I’ve covered elections since 2008, both as a blogger and journalist. As a blogger, writing about two US elections of 2008 and 2012, and the Indian general election and the UK election. As a journalist and correspondent, New Zealand elections and Fiji elections. Never in my life, have I encountered an anomaly like Donald Trump.

Now, as a foreign policy researcher (and as my publications show, I consider myself to be a neorealist) and I have written enough about why neither Trump, nor Obama are realists of any sort. Other realists have written similarly as well. (Walt on Obama, Walt on Trump, Joffe on Obama, Blatt on Trump)

But that debate suddenly just got vicious.

As readers remember, Daniel Drezner first wrote about how Trump is/will be accepted as a foreign policy realist, because of how he sounds realist, has specific policy proposals similar to the stark realist world even some realists shudder to think about. I flinched at the thought then. But it is no shame to write now, perhaps I was wrong, and I underestimated Trump’s legitimisation within the realist foreign policy community.

The recent episode was the firing of a fellow of National Interest, who like a lot of realists, opposed this legitimisation of Trump by hosting him and correctly pointed out in an essay for the War on the Rocks, (where I write occasionally as well, which I must mention here for the sake of balance), that Trump is a charlatan and is too incoherent to be a realist president. Of course National Interest justified the hosting of Trump but it was not convincing, to say the least.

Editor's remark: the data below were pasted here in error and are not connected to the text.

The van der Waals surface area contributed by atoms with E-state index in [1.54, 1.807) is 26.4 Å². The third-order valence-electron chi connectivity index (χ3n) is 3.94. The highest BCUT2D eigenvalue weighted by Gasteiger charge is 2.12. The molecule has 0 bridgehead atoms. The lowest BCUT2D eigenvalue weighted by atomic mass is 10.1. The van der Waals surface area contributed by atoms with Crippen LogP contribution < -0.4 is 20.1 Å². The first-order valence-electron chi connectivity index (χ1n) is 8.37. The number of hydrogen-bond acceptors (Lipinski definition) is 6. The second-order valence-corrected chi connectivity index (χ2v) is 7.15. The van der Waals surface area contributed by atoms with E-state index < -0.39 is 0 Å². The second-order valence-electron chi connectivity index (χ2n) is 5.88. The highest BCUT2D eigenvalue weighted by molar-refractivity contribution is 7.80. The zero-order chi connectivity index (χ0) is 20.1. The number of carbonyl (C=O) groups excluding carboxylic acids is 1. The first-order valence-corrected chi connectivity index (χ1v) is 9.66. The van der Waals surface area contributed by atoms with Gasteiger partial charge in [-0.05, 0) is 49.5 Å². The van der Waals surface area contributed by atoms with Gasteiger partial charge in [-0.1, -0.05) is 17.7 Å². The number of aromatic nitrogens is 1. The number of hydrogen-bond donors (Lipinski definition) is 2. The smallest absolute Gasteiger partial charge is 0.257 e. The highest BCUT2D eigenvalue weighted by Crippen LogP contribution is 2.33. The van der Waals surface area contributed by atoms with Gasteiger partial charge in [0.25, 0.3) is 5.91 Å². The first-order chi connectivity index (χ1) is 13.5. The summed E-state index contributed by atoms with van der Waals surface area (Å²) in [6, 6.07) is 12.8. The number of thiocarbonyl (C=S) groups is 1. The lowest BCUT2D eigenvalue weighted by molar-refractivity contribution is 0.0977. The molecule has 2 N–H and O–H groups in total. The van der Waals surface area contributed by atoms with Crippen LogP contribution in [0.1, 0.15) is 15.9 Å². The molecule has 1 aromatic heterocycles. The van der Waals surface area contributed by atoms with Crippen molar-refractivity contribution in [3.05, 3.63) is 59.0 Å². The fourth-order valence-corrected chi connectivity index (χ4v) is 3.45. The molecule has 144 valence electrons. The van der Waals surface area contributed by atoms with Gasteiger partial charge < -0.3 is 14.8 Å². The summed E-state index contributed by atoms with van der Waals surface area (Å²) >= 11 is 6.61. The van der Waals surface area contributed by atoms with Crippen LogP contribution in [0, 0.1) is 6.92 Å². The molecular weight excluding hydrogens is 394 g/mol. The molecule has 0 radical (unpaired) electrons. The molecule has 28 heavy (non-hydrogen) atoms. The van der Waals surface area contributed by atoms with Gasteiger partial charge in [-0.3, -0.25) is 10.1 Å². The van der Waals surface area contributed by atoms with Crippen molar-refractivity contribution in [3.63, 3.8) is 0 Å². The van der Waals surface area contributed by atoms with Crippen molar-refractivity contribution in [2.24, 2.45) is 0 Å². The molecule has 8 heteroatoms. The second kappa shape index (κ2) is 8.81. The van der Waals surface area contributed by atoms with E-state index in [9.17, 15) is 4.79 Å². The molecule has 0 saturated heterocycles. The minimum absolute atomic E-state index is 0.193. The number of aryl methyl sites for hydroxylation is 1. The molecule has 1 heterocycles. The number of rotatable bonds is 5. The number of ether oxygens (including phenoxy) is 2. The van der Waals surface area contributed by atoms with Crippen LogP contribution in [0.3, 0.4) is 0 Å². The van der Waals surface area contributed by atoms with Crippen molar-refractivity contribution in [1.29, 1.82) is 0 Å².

So where does that leave realists now?

I believe, this is what we see, a reckoning, a intra-doctrinal civil war, which every theory must face at some point of time, when faced with reality and policy. Realists, including myself, like to claim that ours is a systemic theory, and ideologies don’t matter but in reality, a lot of realists when translating this systemic theory into policy, tends to be partisan and ideological. That reflects in their (our!) opposition of Obama, or support of Obama’s policies, and that reflects in their denouncing or legitimisation of Trump. That also reflects the basic cleavage of realism, the difference between defensive and offensive realism and the policies that is determined accordingly, the difference between supporting cooperation as alliances or competition as a hegemon, between proposing complete chaos and solidifying one’s position as the world burns around, or actively working for order and hegemonic peace. Both are realism, but both prescribe very different outcomes.

What should be a realist foreign policy then? And accordingly, who should be a champion of that realist foreign policy? And most importantly, where is the line drawn? It is time to find out.

If this is the start of a theoretical and ideological civil war within the discipline, which might provide these answers, then it is about time.


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